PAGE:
Why So Few Women in B-School?
One major problem is that lots of women don't even try to get into business school. The reason has to do partly with timing: bad timing, to be exact. Schools require a minimum amount of work experience - four years at many of the country's top schools. There's also the prospect of graduating in debt, not to mention the possibility of starting a family after (or even during) one's studies. Add to this mountain of obstacles the extra mile women have to go at these male-dominated schools, plus a distinct lack of female mentors and lower pay upon graduation, and you end up with entry barriers for women that men don't have to worry about.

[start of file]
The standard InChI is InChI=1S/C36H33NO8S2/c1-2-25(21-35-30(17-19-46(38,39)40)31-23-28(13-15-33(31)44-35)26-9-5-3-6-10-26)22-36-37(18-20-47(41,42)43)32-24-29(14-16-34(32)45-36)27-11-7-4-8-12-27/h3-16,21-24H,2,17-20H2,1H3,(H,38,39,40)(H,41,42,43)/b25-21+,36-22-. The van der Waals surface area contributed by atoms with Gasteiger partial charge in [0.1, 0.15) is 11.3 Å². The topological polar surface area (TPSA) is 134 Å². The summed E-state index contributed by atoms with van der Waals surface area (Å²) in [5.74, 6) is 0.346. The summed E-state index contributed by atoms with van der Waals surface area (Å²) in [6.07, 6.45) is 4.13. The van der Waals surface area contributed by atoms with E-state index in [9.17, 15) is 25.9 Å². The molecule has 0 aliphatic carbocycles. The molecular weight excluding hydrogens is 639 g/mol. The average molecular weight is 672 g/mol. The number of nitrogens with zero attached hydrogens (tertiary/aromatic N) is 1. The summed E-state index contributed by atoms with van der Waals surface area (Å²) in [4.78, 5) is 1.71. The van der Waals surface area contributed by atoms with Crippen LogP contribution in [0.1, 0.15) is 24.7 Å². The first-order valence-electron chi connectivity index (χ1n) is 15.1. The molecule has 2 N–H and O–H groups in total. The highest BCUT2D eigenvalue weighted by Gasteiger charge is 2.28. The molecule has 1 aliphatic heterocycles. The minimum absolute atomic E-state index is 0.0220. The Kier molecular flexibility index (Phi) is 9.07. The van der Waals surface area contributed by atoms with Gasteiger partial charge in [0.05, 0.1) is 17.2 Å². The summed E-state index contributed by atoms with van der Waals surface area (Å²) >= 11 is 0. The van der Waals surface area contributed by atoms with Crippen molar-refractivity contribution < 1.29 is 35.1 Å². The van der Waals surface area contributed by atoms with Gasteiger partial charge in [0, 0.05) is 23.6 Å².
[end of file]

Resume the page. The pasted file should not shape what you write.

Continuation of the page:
So b-school attendance is clearly skewed toward the male end of the spectrum. This article from Forbes in April, 2010, takes a hard stance against perceived lackadaisical efforts by business schools nationwide to entice female students to pursue MBAs. While a number of outreach initiatives are being implemented by schools, it's not enough, according to writers Selena Rezvani and Sandie Taylor. They highlight the need for gender-specific leadership training in order to prepare female graduate students for the questions and issues they may face once they're enrolled. In the typical school setting, many times it's difficult-to-nearly-impossible to find answers for their issues. Female students may feel less welcome and have trouble getting equal time for their points or ideas. Some women may graduate without knowing how they can fit into the real business world.
Where Are All the Female Professors?